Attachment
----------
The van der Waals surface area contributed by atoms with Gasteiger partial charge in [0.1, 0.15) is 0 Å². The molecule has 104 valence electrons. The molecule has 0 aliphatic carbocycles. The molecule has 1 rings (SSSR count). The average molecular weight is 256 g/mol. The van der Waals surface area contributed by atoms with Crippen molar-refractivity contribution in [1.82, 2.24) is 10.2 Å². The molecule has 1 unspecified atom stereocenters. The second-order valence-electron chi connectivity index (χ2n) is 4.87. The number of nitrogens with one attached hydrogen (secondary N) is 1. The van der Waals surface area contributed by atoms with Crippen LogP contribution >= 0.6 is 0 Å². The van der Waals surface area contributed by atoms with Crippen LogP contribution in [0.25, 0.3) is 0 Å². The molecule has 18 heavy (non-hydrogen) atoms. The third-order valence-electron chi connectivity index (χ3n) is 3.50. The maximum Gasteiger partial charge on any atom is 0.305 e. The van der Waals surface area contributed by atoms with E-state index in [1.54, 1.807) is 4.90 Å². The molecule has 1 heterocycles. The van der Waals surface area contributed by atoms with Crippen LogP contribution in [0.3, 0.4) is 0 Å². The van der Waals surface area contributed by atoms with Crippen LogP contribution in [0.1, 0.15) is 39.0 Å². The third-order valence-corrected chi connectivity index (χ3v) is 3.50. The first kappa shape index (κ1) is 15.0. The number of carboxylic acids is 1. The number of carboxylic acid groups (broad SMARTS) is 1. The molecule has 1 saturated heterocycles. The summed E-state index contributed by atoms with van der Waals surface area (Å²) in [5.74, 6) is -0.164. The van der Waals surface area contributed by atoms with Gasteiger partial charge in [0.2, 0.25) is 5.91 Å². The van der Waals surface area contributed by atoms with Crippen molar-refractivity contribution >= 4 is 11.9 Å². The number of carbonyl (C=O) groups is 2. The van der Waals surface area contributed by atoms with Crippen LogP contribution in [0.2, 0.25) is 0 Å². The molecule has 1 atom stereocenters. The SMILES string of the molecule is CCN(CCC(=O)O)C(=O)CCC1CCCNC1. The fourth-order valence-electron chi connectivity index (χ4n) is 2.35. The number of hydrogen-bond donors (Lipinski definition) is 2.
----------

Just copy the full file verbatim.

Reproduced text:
The van der Waals surface area contributed by atoms with Gasteiger partial charge in [0.1, 0.15) is 0 Å². The molecule has 104 valence electrons. The molecule has 0 aliphatic carbocycles. The molecule has 1 rings (SSSR count). The average molecular weight is 256 g/mol. The van der Waals surface area contributed by atoms with Crippen molar-refractivity contribution in [1.82, 2.24) is 10.2 Å². The molecule has 1 unspecified atom stereocenters. The second-order valence-electron chi connectivity index (χ2n) is 4.87. The number of nitrogens with one attached hydrogen (secondary N) is 1. The van der Waals surface area contributed by atoms with Crippen LogP contribution >= 0.6 is 0 Å². The van der Waals surface area contributed by atoms with Crippen LogP contribution in [0.25, 0.3) is 0 Å². The molecule has 18 heavy (non-hydrogen) atoms. The third-order valence-electron chi connectivity index (χ3n) is 3.50. The maximum Gasteiger partial charge on any atom is 0.305 e. The van der Waals surface area contributed by atoms with E-state index in [1.54, 1.807) is 4.90 Å². The molecule has 1 heterocycles. The van der Waals surface area contributed by atoms with Crippen LogP contribution in [0.3, 0.4) is 0 Å². The van der Waals surface area contributed by atoms with Crippen LogP contribution in [0.1, 0.15) is 39.0 Å². The third-order valence-corrected chi connectivity index (χ3v) is 3.50. The first kappa shape index (κ1) is 15.0. The number of carboxylic acids is 1. The number of carboxylic acid groups (broad SMARTS) is 1. The molecule has 1 saturated heterocycles. The summed E-state index contributed by atoms with van der Waals surface area (Å²) in [5.74, 6) is -0.164. The van der Waals surface area contributed by atoms with Gasteiger partial charge in [0.2, 0.25) is 5.91 Å². The van der Waals surface area contributed by atoms with Crippen molar-refractivity contribution >= 4 is 11.9 Å². The number of carbonyl (C=O) groups is 2. The van der Waals surface area contributed by atoms with Crippen LogP contribution in [0.2, 0.25) is 0 Å². The molecule has 1 atom stereocenters. The SMILES string of the molecule is CCN(CCC(=O)O)C(=O)CCC1CCCNC1. The fourth-order valence-electron chi connectivity index (χ4n) is 2.35. The number of hydrogen-bond donors (Lipinski definition) is 2.